A boy reads in Hebrew 370.
(photo credit:Marc Israel Sellem)
I can’t seem to get out of my head a recent email announcing the 90th anniversary
celebration of Boston’s Hebrew College. Mention Hebrew College today and the
rabbinical school is probably what first pops into mind. But for those of us who
graduated from its high school and college during the ‘60s or before, it is the
Like the Herzlia Hebrew Teachers Institute in New York
and a dozen or so such schools across the US, the former Hebrew Teachers College
was an outgrowth of the Hebraist or tarbut ivrit, Hebrew culture movement of the
early 20th century. Inspired by the cultural Zionist Ahad Ha-Am, the
European-born intellectuals who founded the movement aspired to preserve Hebrew
language and culture in America, and viewed Hebrew as the vital spiritual link
to Eretz Yisrael. The result was a network of schools and camps based on the
educational philosophy of ivrit b’ivrit, the Hebrew-in-Hebrew method.
curriculum reflected a deep-rooted commitment to Zionist ideals and Hebrew
language and culture.
Through the Hebrew language, lashon hakodesh, we
forged an inextricable bond to Eretz Yisrael. Hebrew was the exclusive language
of our classes, text books, written assignments and even hallway conversations.
We studied the Hebrew poets Rahel, Shlonsky, Bialik, and Tchernichovsky as well
as Zionist thinkers such as Ahad Ha- Am, A. D. Gordon, and Y. L. Pinsker. We
knew nothing of Deir Yassin or Palestinian refugee camps, but neither did our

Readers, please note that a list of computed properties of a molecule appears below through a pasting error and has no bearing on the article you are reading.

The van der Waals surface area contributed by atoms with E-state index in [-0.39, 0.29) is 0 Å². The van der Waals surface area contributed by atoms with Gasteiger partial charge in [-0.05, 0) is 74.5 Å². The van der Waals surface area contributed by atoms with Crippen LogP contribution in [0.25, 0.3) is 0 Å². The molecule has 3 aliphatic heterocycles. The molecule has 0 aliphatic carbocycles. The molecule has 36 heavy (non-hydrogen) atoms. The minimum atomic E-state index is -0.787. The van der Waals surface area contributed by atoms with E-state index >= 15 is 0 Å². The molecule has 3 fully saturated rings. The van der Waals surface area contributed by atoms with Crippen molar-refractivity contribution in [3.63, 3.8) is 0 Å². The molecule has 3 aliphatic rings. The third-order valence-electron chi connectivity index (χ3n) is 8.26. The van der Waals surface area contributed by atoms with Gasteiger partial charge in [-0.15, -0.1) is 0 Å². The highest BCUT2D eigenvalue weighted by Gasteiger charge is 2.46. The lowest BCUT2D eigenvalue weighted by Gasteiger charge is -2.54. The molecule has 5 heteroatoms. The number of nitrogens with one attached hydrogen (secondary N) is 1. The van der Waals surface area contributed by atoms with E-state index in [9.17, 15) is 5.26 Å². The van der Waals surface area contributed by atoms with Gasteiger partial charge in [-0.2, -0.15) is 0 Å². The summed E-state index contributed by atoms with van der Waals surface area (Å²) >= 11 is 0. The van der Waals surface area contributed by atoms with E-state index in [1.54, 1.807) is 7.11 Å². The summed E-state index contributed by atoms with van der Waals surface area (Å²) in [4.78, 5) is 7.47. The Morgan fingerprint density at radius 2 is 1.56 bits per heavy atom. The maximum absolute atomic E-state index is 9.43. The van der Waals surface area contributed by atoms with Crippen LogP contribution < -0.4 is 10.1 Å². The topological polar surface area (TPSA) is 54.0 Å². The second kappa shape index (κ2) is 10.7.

classmates at the secular universities where we simultaneously pursued full-time
The 20th-century Hebraists worried about preserving Jewish
identity. Who knows whether they would have been surprised by shifting attitudes
toward Israel among young Jews? Probably, though, they could not have predicted
the abundant wealth of Jewish educational and cultural opportunities, Israel
programs, college-level Judaic studies programs, and online resources available
in the 21st century or foreseen that young Jews would visit Israel more
frequently than previous generations.
In any case, there are valuable
lessons we can learn from the Hebraist movement and its singular curricular
focus on Hebrew language and Zionist thought. It’s also where the contemporary
American-Jewish community sorely misses the point.
leaders wring their hands on how to engage young Jews with Israel, Israel
advocacy continues to be prioritized. Lectures on the Arab-Israeli conflict,
media training for campus activists and social media workshops on how to combat
anti-Israel voices remain the rule of thumb.
There’s nothing inherently
wrong with advocacy per se. But we need to face current realities. In today’s
highly charged politicized atmosphere, a strong focus on pro- Israel advocacy
does not offer broad appeal to young Jews seeking to engage comfortably with
Israel on their own terms.
The emerging field of Israel education
represents a step in the right direction. Initiatives such as the Jewish